Annual List Spotlights Future Ethical Dilemmas

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The John J. Reilly Center for Science Technology and Values is located in Geddes Hall on the campus of the University of Notre Dame. The John J. Reilly Center for Science Technology and Values is located in Geddes Hall on the campus of the University of Notre Dame.
SOUTH BEND -

The John J. Reilly Center for Science, Technology and Values at the University of Notre Dame has released its annual list of emerging ethical dilemmas and policy issues facing the science and technology communities. This year's group includes brain "hacking," swarms of drones used as warfare and research designed to predict criminality.

The center says the list is issued for consideration by scientists, policymakers, journalists, teachers, students and the public.

The center says the full list includes:

  • NeuV's "emotion engine" - A blend of artificial intelligence, robotics and big data that lets your car know how you're feeling.
  • Swarm warfare - The Defense Advanced Research Projects Agency is looking for a way for drones to act in unison so that hundreds or thousands can be controlled on the battlefield at the same time.
  • Reanimating cryonics - An old fad that now aims to freeze your brain so it can be downloaded into a computer in the future.
  • Edublocks - By 2026 we may have a large marketplace of informal experts and learners exchanging skills and knowledge for money, buying and selling education piece-by-piece.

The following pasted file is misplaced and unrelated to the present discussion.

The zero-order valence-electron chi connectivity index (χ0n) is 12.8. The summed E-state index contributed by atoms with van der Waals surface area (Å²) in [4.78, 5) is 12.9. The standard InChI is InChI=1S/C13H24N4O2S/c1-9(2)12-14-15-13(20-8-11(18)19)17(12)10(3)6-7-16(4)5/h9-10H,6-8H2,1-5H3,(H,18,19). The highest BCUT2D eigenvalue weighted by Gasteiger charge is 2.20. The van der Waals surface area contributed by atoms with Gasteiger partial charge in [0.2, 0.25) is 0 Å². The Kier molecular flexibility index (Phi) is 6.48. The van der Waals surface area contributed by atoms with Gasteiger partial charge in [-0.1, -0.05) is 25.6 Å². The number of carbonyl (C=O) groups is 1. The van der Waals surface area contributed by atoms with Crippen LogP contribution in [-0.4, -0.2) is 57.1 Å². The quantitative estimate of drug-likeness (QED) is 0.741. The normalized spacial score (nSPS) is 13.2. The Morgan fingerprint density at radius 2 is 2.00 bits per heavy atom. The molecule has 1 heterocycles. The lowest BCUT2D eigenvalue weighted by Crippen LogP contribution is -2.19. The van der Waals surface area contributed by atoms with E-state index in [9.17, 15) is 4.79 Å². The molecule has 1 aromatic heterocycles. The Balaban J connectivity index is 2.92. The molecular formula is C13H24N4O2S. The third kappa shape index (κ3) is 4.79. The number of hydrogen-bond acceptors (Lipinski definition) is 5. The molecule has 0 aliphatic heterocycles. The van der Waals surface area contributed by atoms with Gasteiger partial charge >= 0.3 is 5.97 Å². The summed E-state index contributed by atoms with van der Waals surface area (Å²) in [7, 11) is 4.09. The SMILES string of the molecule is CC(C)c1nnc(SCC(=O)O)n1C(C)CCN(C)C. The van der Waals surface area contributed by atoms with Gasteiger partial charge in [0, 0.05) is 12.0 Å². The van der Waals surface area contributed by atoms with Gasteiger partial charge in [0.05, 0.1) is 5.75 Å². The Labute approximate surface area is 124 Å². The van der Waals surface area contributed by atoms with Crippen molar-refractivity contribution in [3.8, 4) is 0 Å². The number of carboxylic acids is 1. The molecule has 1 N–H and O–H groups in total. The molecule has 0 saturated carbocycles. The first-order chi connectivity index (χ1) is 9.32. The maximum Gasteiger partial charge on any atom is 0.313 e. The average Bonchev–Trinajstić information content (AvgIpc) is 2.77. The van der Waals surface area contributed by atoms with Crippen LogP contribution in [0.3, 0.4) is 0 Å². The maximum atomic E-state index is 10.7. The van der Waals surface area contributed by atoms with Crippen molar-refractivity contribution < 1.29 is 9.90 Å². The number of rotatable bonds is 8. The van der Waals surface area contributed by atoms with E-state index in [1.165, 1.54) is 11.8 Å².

• Brain hacking - Wearable devices that measure electronic brain waves are easy to come by, but a simple hack into your headset could reveal a whole host of your most private information.
  • The self-healing body - There are at least two projects going on now that aim to create bots so small they can move through your blood or attach to your nerve endings. Either by electrical stimulation or a release of chemicals, these bots may regulate our bodies before we even know something is wrong.
  • Medical ghost management - Pharmaceutical companies can hire firms to perform their clinical trials, write up the research, find academics to put their names on publications, place them in journals and run their marketing campaigns. An invisible and monumental conflict of interest.
  • Predicting criminality - Two researchers are returning to the pseudoscience of physiognomy, claiming they can program a computer to guess with great accuracy whether or not someone is a criminal.
  • Automated politics - What can we do about the thousands of Twitter bots that post hundreds of times a day with the purpose of misleading voters and skewing public opinion?
  • The robot cloud - A combination of massive data transfers between robots and programming robots to solve problems in their “dreams” means it’s time to talk about how much autonomy we should give them.

You can connect to more about the Top 10 by clicking here and learn more about the center by clicking here.

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